8. An apparatus for implementing the single crystal pulling method according to one claim of claim 1 and claim 7.
9. The method of claim 7, wherein the source material comprises polysilicon.
10. The method of claim 9, wherein the source material further comprises elemental additives selected from the group comprising boron and phosphorus.
11. The method of claim 7, wherein the source material comprises gallium arsenide.
12. The method of claim 11, wherein the source material further comprises elemental additives selected from the group including zinc and silicon.
Description
BACKGROUND OF THE INVENTION

1. Field of the Invention

The present invention relates to a single crystal pulling method for producing a single crystal of a semiconductor such as silicon (Si) or gallium arsenide (GaAs) using a continuous charge magnetic field application CZ technique.

2. Description of the Related Art

Single crystal pulling apparatuses employing the CZ technique comprise a gas tight chamber, a crucible for storing a semiconductor melt which is positioned inside the chamber, a heater for heating the semiconductor melt, and a pulling mechanism for pulling a single crystal of the semiconductor while being rotated. In this type of apparatus a single crystal seed crystal of the semiconductor is immersed in the semiconductor melt inside the crucible, and the seed crystal is then gradually pulled upwards, growing a large diameter single crystal of the semiconductor which has the same orientation as the seed crystal.

In recent years there has been considerable development of the continuous charge magnetic field application CZ technique (hereafter abbreviated as the CMCZ technique), which is a variety of the CZ technique where the pulling operation is conducted during continuous supply of the source material to the crucible. In the CMCZ technique a double crucible comprising an outer crucible and an inner crucible comprised of a cylindrical partitioning body is employed, and a single crystal of the semiconductor is pulled from the inner crucible while source material is added to the outer crucible through a source material supply tube made of quartz, and moreover, convection currents within the semiconductor melt inside the inner crucible are suppressed by applying an external magnetic field to the semiconductor melt. The quartz source material supply tube is suspended from the upper portion of the chamber and the lower end opening of the tube is proximate to the surface of the semiconductor melt inside the outer crucible.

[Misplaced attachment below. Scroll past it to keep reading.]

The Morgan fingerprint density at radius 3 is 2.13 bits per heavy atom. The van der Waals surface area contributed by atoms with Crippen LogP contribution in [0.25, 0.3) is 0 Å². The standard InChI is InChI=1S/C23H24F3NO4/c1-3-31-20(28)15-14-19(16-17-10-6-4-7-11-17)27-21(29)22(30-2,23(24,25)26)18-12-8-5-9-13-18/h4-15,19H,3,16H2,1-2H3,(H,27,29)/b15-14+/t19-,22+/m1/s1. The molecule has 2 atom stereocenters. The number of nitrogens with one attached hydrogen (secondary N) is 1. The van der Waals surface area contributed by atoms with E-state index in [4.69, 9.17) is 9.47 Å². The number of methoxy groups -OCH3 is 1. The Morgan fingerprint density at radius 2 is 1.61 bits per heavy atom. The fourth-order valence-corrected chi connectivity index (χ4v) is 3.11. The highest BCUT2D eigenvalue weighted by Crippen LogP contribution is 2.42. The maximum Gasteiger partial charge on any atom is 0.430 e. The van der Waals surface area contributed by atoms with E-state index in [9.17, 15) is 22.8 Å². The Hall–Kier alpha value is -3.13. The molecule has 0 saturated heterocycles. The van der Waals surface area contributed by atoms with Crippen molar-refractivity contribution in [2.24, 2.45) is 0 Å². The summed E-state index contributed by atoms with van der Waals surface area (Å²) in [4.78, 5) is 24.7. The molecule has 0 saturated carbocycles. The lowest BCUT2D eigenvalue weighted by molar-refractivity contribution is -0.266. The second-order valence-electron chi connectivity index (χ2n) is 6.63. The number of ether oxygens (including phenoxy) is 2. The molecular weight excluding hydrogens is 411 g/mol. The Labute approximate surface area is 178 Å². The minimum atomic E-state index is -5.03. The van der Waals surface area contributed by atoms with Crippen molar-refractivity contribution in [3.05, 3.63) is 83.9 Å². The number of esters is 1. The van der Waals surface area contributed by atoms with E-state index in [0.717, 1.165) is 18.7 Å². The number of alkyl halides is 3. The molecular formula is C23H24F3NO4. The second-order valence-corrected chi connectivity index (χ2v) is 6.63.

The lower end opening of the source material supply tube sits several centimeters above the surface of the semiconductor melt, while the source material is stored in the top portion of the chamber to avoid exposure to radiated heat from the heater and the semiconductor melt. Furthermore, the source material injected into the source material supply tube, flows down the inside of the source material supply tube towards the inside of the chamber, along with the inert gas such as argon which is being used, and enters the semiconductor melt from the aforementioned lower end opening of the tube.

However, in current single crystal pulling apparatuses which employ CMCZ single crystal pulling techniques or vapor techniques, there is a tendency, depending on operating conditions, for the frequency of the occurrence of voids (a lattice defect) in the crystal lattice of the pulled single crystal to be larger than that observed with normal CZ techniques and apparatus.

It is considered that an increase in the frequency of the occurrence of voids in single crystals grown by the CMCZ technique is related to the technique employed for adding source material from the source material supply tube. That is, because the source material is added together with the inert gas flowing through the source material supply tube into a chamber which is maintained at a predetermined pressure, it can be estimated that there is a relationship between the flow rate of the inert gas and the pressure in the furnace, and the occurrence of voids.